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Deacon Kyle Eller: Overcoming our ‘culture of contempt’

“No one has ever been hated into agreement.”

Back in early 2020, I remember hearing the buzz about a speaker at the National Prayer Breakfast. The speaker was Arthur Brooks, a Catholic academic and former president of a conservative think tank whose work has focused on economics and culture. His message was straight from the words of Jesus himself — “love your enemies” — as he argued that the biggest crisis facing America and many other countries is “the crisis of contempt.”

Deacon Kyle Eller
Mere Catholicism

It is a message he had already written about in a New York Times op-ed about a year earlier (that’s where the quote I began with came from) and one which he expanded on in his book “Love Your Enemies,” which I have been reading.

The instant I read through his prayer breakfast remarks as they were circulating through social media, I knew that he was articulating very well something I’ve been trying to say for years.

It’s important to understand what he means by “contempt.” As he makes clear, it is not a matter of disagreement (disagreement can be good) or even of anger. Borrowing a definition from the philosopher Arthur Schopenhauer, Brooks called contempt “the unsullied conviction of the worthlessness of the other.”

When we come to a place where many people have abandoned persuasion and consider their political, ideological, or religious enemies barely human, even monsters who only deserve destruction, that’s contempt. Rolling our eyes and utterly dismissing people is contempt.

That’s where we are, and it’s not unique to any one political persuasion but to large elements of all of them. About 15 seconds reading comments on any controversial news story on social media is enough to overdose on contempt.

It’s not the worst example, but one that bothered me a lot was during the debates over hospital vaccine mandates and the things that were said about the health care workers who objected to them. To me it seems clear why it’s a difficult issue. There are significant goods at stake that stand in tension with each other, and people understandably have strong feelings about them. Public health experts, relying on the best available science, tell us that getting as many people as possible vaccinated will help alleviate the pandemic and all the death and other suffering that has come with it, and we all want that. On the other hand, the right not to be forced to act against your conscience is also serious business. For that matter, so is having a legitimate say in what’s injected into your body.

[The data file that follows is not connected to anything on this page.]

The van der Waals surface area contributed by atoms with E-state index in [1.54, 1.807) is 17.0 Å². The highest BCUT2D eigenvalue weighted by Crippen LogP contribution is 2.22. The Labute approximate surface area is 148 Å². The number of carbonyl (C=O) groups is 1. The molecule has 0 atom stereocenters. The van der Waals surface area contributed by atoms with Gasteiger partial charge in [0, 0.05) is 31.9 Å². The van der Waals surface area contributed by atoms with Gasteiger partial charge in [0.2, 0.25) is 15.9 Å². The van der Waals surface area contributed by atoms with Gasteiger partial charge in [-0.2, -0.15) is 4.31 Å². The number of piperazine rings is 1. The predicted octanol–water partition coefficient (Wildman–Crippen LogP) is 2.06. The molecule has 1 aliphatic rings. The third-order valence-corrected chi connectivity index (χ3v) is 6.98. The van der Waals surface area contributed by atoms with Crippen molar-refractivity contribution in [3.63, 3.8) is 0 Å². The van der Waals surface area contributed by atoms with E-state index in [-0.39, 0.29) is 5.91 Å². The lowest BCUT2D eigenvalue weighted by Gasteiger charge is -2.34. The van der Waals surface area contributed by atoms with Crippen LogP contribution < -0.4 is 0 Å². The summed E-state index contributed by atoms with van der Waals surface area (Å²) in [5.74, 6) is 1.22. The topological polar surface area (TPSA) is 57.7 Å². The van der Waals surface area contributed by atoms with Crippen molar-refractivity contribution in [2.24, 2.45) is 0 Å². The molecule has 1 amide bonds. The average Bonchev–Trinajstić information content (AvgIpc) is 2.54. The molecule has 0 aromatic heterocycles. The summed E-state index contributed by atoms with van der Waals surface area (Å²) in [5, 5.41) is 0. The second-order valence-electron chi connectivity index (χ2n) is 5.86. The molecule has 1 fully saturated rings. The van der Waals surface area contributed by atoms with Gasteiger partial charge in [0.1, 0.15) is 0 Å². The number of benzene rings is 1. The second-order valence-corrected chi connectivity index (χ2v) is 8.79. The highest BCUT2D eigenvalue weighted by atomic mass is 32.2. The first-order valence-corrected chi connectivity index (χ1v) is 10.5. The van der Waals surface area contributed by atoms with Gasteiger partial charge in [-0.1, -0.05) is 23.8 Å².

So I get why people disagree strongly about it and get angry about it. But cheering when people lose their jobs in the middle of a pandemic? Contemptuously proclaiming that professional health care workers “don’t believe in science” if they have any hesitancy about a vaccine in these extraordinary circumstances? These are people that just months ago everyone was rightly hailing as heroes who had risked their lives to care for us.

It’s logically possible to believe vaccine mandates are good policy and still have sympathy for those who are put in a difficult position by those mandates and wish the best for them and want to see them land on their feet. Some people did that. But many did not. For them, the erstwhile heroes became Public Enemy No. 1, to the point of publicly wishing them harm and cheering if they were ineligible for unemployment.

As I said, this is just one example, and not even the worst. Doesn’t contempt play overwhelmingly into the political violence, at times deadly, we have witnessed over the past two years? Isn’t it a root of “cancel culture”? Isn’t it at the heart of our intense polarization that is even splitting apart families?

And can’t we see its effects all around us, even in the church?

Brooks cites psychological and social science research suggesting all this contempt is really bad for us, not just in the sense that it doesn’t convince anyone and is tearing us apart socially but in a personal way — that we suffer deeply when we are treated with contempt and that we even damage ourselves when we treat others with contempt.

It’s nice to have the scientific validation, but it’s something we already know at some level without even being told.

However, there are things we can do. In his book, Brooks echoes an experience similar to ones I’ve had. A previous book of his had attracted more readers than his academic works had, and he started hearing from more readers, including one who wrote a long, detailed email ripping his work to shreds.

Brooks said that in that moment, instead of getting angry, he found himself grateful that the person who had written to him had read the book and taken time to give detailed feedback. So he responded with gratitude instead of anger, and his correspondent’s tone immediately changed, and the conversation turned friendly.

I’ve had that experience too. It definitely doesn’t always happen, on my side or that of people who are upset with something I’ve written, but it does happen often. This, too, is biblical wisdom. One of my favorite passages from the Book of Proverbs is “A mild answer turns back wrath, but a harsh word stirs up anger.”

No one has ever been hated into agreement. The idea that we have to act this way to “win” our cultural battles is a lie — it’s not just morally flawed, it’s a losing strategy.

“Love your enemies” is not a suggestion, it’s a command of Jesus, and one we can’t safely ignore.

Deacon Kyle Eller is editor of The Northern Cross. Reach him at [email protected].